THE NATIONAL REGISTER (Google eBook)

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Page 31 - Of every thing on board, the only article that had been saved was my double-barrelled gun, which Descoteaux had caught, and clung to with drowning tenacity. The men continued down the river on the left bank. Mr. Preuss and myself descended on the side we were on; and Lajeunesse, with a paddle in his hand, jumped on the boat alone, and continued down the canon. She was now light, and cleared every bad place with much less difficulty. In a short time, he was joined by Lambert; and the search was continued...
Page 27 - A few miles brought us into the midst of the buffalo, swarming in immense numbers over the plains, where they had left scarcely a blade of grass standing. Mr. Preuss, who was sketching at a little distance in the rear, had at first noted them as large groves of timber.
Page 30 - It was a strange place the icy rock and the highest peak of the Rocky Mountains for a lover of warm sunshine and flowers; and we pleased ourselves with the idea that he was the first of his species to cross the mountain barrier, a solitary pioneer to foretell the advance of civilization.
Page 31 - We cleared rock after rock, and shot past fall after fall, our little boat seeming to play with the cataract. We became flushed with success, and familiar with the danger ; and, yielding to the excitement of the occasion, broke forth together into a Canadian boat song.
Page 76 - The time, place, object, and numbers, considered, this expedition of Carson and Godey may be considered among the boldest and most disinterested which the annals of western adventure, so full of daring deeds, can present. Two men, in a savage desert, pursue day and night an unknown body of Indians into the defiles of an unknown mountain attack them on sight, without counting numbers and defeat them in an instant and for what ? To punish the robbers of the desert, and to avenge the wrongs...
Page 7 - They shall have no power to prevent emigrants to this State from bringing with them such persons as are deemed slaves by the laws of any one of the United States, so long as any person of the same age or description shall be continued in slavery by the laws of this State...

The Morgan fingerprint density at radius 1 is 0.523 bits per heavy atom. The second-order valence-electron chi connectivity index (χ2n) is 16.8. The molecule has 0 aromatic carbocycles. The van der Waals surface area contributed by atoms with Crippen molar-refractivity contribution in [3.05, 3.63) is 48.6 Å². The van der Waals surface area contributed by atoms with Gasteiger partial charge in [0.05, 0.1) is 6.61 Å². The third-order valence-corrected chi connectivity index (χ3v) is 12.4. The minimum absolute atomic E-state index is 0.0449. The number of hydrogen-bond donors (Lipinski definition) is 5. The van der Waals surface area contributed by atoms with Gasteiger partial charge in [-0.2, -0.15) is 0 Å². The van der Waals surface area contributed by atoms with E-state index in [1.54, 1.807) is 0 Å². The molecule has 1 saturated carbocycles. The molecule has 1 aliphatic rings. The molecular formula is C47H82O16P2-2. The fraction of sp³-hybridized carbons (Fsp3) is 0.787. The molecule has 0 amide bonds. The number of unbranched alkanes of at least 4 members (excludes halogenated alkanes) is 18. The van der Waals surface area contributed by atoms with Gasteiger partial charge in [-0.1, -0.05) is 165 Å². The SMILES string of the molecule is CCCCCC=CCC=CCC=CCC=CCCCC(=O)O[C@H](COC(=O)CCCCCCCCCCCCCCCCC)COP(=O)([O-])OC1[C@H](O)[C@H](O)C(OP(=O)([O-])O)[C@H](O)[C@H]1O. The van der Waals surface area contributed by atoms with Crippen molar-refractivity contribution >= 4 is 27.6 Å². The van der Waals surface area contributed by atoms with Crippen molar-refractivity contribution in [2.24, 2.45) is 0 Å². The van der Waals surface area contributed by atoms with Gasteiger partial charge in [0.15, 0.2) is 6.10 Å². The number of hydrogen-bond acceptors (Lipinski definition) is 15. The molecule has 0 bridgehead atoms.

Page 61 - ... green grass. Just then the sun broke out among the clouds, and illuminated the country below, while around us the storm raged fiercely. Not a particle of ice was to be seen on the lake, or snow on its borders, and all was like summer or spring*. The glow of the sun in the valley below brightened up our hearts with sudden pleasure ; and we made the woods ring with joyful shouts to those behind ; and gradually, as each came up, he stopped to enjoy the unexpected scene.
Page 31 - We found this passage much worse than the previous one, and our position was rather a bad one. To go back was impossible ; before us the cataract was a sheet of foam ; and, shut up in the chasm by the rocks, which in some places seemed almost to meet overhead, the roar of the water was deafening. We pushed off...
Page 29 - The sun has shot above the wall, and makes a magical change. The whole valley is glowing and bright, and all the mountain peaks are gleaming like silver. Though these snow mountains are not the Alps, they have their own character of grandeur and magnificence, and doubtless will find pens and pencils to do them justice.
Page 31 - For a hundred yards below, the current was covered with floating books and boxes, bales of blankets, and scattered articles of clothing; and so strong and boiling was the stream, that even our heavy instruments, which were all in cases, kept on the surface, and the sextant, circle, and the long black box of the telescope, were in view at once.

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